Taliban suicide bomber, gunmen attack Afghan parliament
KABUL, Afganistan - The Associated Press
A vehicle is seen on fire after a blast near the Afghan parliament in Kabul, Afghanistan June 22, 2015. A Taliban suicide bomber and several gunmen attacked the Afghan parliament on Monday, shattering windows and forcing lawmakers to flee, as a second district in two days fell to the Islamist group in the north. Reuters Photo
Interior Ministry spokesman Sediq Sediqqi said the attack began with a car bomb explosion near the entrance. Gunmen then attempted to storm the compound but were pushed back by security forces and eventually took refuge in a nearby building under construction, he said.
Sediqqi later said all seven attackers were killed by police. He said no members of parliament were wounded in the incident. "It is over now," he said.
Health Ministry spokesman Mohammad Ismail Kahousi said 18 civilians were wounded, including two women and two children.
Sidiqa Mubarez, a member of parliament, said the building was rocked by a large explosion and that some people were wounded by flying glass. She said the explosion happened shortly after Masoom Stanekzai had arrived to be confirmed as defense minister, a post that has been vacant for nine months.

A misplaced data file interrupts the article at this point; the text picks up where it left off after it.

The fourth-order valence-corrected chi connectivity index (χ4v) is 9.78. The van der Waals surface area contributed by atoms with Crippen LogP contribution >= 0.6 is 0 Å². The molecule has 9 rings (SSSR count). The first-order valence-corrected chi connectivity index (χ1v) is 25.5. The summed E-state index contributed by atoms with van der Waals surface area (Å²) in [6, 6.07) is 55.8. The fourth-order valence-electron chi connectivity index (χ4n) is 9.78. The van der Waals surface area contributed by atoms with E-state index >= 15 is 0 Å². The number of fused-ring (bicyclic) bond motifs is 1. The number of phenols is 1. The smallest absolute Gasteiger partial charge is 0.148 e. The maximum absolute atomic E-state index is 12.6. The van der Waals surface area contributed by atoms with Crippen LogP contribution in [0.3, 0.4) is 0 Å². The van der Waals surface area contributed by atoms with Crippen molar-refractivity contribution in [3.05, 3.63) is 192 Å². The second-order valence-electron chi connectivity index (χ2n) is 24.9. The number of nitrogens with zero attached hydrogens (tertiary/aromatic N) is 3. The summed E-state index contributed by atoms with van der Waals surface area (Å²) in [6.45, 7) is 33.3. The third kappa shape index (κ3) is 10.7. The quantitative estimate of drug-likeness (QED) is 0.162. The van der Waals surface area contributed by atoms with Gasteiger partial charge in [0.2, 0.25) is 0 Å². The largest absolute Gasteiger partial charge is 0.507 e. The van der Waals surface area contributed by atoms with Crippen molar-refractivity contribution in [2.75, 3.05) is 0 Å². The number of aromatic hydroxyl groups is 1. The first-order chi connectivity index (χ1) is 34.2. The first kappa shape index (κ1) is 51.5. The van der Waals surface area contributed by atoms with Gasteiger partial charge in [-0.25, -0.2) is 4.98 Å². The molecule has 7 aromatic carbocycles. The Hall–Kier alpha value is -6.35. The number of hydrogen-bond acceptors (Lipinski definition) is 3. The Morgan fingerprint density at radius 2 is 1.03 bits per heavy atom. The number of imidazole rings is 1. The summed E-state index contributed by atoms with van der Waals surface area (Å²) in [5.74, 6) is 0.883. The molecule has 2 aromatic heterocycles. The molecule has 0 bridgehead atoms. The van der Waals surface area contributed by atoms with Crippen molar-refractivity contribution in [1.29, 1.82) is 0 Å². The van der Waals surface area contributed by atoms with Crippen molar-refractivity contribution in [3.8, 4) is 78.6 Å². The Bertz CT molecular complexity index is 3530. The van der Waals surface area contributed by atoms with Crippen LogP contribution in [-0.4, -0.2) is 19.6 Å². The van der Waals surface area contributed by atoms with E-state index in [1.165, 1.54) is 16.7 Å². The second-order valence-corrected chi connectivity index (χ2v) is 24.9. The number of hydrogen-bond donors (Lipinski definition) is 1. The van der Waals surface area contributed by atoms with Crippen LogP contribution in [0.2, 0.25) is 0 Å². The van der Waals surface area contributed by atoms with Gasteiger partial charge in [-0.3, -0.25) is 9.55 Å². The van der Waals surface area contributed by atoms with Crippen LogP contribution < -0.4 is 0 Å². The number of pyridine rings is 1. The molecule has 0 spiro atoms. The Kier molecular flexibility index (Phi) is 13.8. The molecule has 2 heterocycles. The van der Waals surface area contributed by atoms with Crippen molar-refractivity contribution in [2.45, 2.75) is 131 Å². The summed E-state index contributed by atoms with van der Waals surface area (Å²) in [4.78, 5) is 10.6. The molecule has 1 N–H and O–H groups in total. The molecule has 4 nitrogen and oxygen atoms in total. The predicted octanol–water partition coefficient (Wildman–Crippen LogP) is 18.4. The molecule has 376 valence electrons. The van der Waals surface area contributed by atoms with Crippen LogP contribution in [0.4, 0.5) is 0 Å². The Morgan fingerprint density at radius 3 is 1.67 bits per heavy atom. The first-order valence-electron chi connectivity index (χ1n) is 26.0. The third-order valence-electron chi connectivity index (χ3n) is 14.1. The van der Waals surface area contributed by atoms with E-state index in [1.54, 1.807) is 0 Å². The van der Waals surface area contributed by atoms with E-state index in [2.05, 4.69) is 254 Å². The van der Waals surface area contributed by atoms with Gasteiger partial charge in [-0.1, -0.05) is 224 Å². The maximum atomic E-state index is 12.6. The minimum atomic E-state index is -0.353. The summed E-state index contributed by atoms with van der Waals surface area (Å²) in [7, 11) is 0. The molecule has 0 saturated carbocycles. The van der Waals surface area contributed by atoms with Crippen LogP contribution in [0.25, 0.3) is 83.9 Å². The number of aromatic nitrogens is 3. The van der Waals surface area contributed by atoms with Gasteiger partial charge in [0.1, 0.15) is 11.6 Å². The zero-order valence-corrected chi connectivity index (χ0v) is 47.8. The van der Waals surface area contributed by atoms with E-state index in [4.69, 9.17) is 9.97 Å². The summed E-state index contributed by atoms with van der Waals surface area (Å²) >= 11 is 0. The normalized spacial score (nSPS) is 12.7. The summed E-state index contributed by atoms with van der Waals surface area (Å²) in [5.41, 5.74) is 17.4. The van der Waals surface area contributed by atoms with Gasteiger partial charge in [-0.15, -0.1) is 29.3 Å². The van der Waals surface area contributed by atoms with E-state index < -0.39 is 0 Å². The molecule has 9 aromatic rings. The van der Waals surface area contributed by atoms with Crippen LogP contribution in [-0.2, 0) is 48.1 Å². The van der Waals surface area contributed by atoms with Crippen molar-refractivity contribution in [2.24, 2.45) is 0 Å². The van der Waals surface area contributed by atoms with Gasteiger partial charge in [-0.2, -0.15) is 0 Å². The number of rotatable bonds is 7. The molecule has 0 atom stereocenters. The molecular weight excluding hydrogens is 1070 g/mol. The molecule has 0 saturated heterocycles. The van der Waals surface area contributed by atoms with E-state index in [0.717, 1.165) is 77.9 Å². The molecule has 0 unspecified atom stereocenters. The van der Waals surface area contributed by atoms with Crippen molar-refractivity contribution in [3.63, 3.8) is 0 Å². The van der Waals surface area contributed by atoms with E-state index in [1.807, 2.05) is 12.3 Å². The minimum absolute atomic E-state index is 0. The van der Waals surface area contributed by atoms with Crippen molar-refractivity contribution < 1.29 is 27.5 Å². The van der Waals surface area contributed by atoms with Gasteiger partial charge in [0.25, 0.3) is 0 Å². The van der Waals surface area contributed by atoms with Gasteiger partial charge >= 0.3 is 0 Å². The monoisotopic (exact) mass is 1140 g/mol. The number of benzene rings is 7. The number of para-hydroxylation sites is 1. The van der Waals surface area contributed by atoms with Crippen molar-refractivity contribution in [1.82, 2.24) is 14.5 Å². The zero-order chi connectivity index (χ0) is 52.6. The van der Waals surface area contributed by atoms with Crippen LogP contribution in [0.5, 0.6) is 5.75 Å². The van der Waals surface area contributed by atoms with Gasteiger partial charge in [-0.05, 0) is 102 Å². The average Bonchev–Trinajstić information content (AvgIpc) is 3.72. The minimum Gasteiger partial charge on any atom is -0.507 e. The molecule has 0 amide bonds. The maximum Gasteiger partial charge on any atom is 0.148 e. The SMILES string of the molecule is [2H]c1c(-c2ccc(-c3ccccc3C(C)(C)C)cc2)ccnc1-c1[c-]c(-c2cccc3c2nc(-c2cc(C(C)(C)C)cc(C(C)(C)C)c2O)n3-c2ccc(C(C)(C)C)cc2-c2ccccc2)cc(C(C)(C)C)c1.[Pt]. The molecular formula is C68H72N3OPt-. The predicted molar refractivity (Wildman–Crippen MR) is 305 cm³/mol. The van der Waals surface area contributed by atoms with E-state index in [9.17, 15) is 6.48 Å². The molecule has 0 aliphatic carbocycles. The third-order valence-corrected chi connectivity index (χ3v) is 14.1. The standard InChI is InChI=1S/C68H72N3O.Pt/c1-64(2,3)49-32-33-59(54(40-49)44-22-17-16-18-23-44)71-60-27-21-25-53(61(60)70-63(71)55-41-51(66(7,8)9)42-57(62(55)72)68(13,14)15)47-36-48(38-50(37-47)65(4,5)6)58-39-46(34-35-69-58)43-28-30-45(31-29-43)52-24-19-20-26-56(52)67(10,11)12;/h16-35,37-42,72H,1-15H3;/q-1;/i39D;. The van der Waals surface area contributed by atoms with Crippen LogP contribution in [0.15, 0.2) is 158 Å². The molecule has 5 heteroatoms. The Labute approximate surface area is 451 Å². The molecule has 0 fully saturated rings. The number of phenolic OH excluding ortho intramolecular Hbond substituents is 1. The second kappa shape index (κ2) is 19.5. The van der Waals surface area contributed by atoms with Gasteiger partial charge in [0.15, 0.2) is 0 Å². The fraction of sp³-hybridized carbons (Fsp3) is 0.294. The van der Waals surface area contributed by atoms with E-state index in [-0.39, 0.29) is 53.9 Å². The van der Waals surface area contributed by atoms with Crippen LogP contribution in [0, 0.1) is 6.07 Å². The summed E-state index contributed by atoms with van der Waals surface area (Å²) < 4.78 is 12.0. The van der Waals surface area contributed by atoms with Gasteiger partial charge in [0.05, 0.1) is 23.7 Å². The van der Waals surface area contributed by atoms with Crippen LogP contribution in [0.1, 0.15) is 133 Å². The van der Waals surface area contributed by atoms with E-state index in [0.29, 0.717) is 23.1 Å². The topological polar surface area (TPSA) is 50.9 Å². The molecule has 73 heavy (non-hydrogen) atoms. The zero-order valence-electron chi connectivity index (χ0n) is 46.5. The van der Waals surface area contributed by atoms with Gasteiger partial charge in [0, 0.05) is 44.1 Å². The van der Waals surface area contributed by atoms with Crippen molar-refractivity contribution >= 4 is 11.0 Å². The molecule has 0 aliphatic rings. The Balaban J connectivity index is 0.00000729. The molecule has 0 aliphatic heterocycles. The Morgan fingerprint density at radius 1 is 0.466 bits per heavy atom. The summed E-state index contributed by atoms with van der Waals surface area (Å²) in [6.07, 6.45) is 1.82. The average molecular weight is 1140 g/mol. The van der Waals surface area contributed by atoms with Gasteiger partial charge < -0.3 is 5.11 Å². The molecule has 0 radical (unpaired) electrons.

The Taliban said in a statement that they carried out a suicide bombing outside parliament.
An Associated Press reporter heard heavy gunfire outside the parliament and saw black smoke billowing from the entrance as ambulances raced to the scene. The reporter later heard sporadic shooting from the building where the militants were said to be holed up.
Just down the street, hundreds of children were evacuated from a school.
Taliban insurgents have launched complex attacks on government targets in the capital in the past.
The insurgents have also been advancing across the country's north, capturing two districts of the Kunduz province in as many days.
Mohammad Yusuf Ayubi, head of the provincial council, said the insurgents attacked the district of Dashti Archi from four sides, setting off heavy fighting before seizing full control of the area early June 22. He said local forces suffered casualties but did not have a precise count.
He said around 150,000 residents of the district were unable to leave.
The Taliban confirmed that they had captured the district, as well as ammunition and four tanks, in an emailed statement.
The Taliban seized control of the Chardara district in Kunduz on June 21. The insurgents attacked the provincial capital, also called Kunduz, in a surprise attack in April and nearly captured the city before Afghan forces pushed them back.
Afghan forces have struggled to fend off Taliban advances since the U.S. and NATO combat mission officially concluded at the end of last year.